Anonymous said...

I remember being interested in KC and set it to Tivo when it was on but it just seemed to be a bit too much of a mess. It also played the same card that the upcoming "Private Practice" will: case a bunch of people you know from former shows as an ensemble. I don't think the show was as interesting or as clever as it thought it was, but I was giving it the benefit of the doubt, as one really needs to get 3 or 4 episodes into a show before judging whether they have hit their stride.

Anonymous said...

Alan --

Any news on the burnoff eps of the Nine? Will it get a DVD release?

Jmags said...

I like to watch TOP CHEF on Wednesday night.

Anonymous said...

Day Break really holds up as a 13-part miniseries. And unlike The Sopranos, it has an ENDING.

Unknown said...

I really enjoyed the full run of KC, shame it didn't catch on. I caught the unaired eps on a download (think they aired in Australia or UK) and loved the later ones, especially whenever John Cho was in the mix. And Michael Vartan's guest spot cried out for a return. There's a moment with him and Cooper in the alley where they leave in a bit where Bradley almost looses it.

Would it have worked on another network like NBC?

Can't wait to crack into the DVD at home this summer. It's on my "Brilliant but Cancelled" shelf, next to the Apatow boxsets.

Anonymous said...

I've watched all 13 episodes about 3 times now over the past year and a half (there were torrents up for the whole season after it aired in AUS). I still find myself laughing and I find something new every re-watch. Even now I still can't find much wrong with it. I liked all the actors, even Somerville (What's wrong with Mona?) and I completely bought Cooper even though mine, and probably everyone's, recent exposure to him was the uber-douche in Wedding Crashers - maybe other viewers still had the Sac aftertaste and couldn't get past it.

I rate this show evenly with Undeclared as an unacceptable cancellation - Fox is so easy to hate some times.

Anonymous said...

I still miss Undeclared too.

It's part of what I call "the great Fox comedy purge of '02." In that one year they managed to cancel: Undeclared, Andy Richter Controls the Universe, Titus, Greg the Bunny, The Tick, Grounded for Life, Family Guy, Futurama, and That '80s Show.

And other than that last one (which was an easy opportunity that they totally botched) they were all actually funny.

Anonymous said...

I second treacher's comment on Day Break. I just finished the series finale last night, and the concept somehow never gets old through 13 episodes, and it closes resolutely.

Anonymous said...

I third the comments about Day Break. I mean, if you didn't like what was on the air the remaining episodes won't change your mind, but if you were already a fan, the remaining episodes are satisfying. Unlike, say, Vanished, which I liked at the beginning but stayed with to my own detriment.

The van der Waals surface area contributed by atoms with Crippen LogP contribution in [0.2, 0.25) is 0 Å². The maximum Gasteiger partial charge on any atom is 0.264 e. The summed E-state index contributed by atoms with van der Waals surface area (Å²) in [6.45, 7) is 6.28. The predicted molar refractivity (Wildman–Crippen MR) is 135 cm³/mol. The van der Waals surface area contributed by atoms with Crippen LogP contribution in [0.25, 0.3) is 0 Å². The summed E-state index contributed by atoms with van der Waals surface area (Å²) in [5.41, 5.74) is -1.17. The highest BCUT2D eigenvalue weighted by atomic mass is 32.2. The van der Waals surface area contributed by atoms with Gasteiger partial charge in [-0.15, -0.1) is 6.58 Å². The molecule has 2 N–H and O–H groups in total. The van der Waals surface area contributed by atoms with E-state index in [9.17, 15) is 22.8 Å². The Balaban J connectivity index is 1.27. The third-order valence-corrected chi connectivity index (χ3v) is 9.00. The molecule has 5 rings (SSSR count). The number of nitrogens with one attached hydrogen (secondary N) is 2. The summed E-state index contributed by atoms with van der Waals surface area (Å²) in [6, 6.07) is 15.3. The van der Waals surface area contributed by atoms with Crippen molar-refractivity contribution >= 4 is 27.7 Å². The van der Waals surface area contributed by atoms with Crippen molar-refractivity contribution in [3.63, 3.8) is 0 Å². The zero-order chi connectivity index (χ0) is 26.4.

Anonymous said...

Anonymous 9:20, I too was surprised when Bonnie Somerville was cast in Kitchen Confidential after the nothingness she exuded on NYPD Blue, but she won me over in the ep where she was seduced by the enemy chef played by Michael Vartan. She came up with some genuinely funny and original takes.

Add me to the Day Break followers list, too. I enjoyed it very much, though I wouldn't have wanted to be in charge of the index cards in the writers' room.

But the doomed show I liked best this season was the Black Donnellys, which I'm happy to see is coming out on DVD soon. I'd sure like to know what Haggis's five-year plan was.

Paul Gibney said...

I agree that Fox really messed up in '02. I just finished Netflixing "The Tick" last night and that show deserved much, much better. The last 3 shows were remarkably funny and clever. The cast was tight and the writing excellent.

And any show that takes a rock-solid product, like "The Tick", and manages to actually improve it by changing a character, in this case adding the truly wonderful Batmanuel, deserves more than 9 episodes to prove itself. Alan, you should think about taking up "The Tick" for your next Netflix review.

Alan Sepinwall said...

It also played the same card that the upcoming "Private Practice" will: case a bunch of people you know from former shows as an ensemble.

As I pointed out in my review of them both way back when, Kitchen Confidential and How I Met Your Mother -- which were on in the same timeslot -- had almost identical supporting casts: a Buffy alum (Brendon/Hannigan), a Harold & Kumar alum (John Cho/NPH) and a Freaks & Geeks alum (Daley/Jason Segel). The Kitchen Confidential ensemble was, of course, bigger, so there aren't one-to-one matches for everybody, but it was still weird.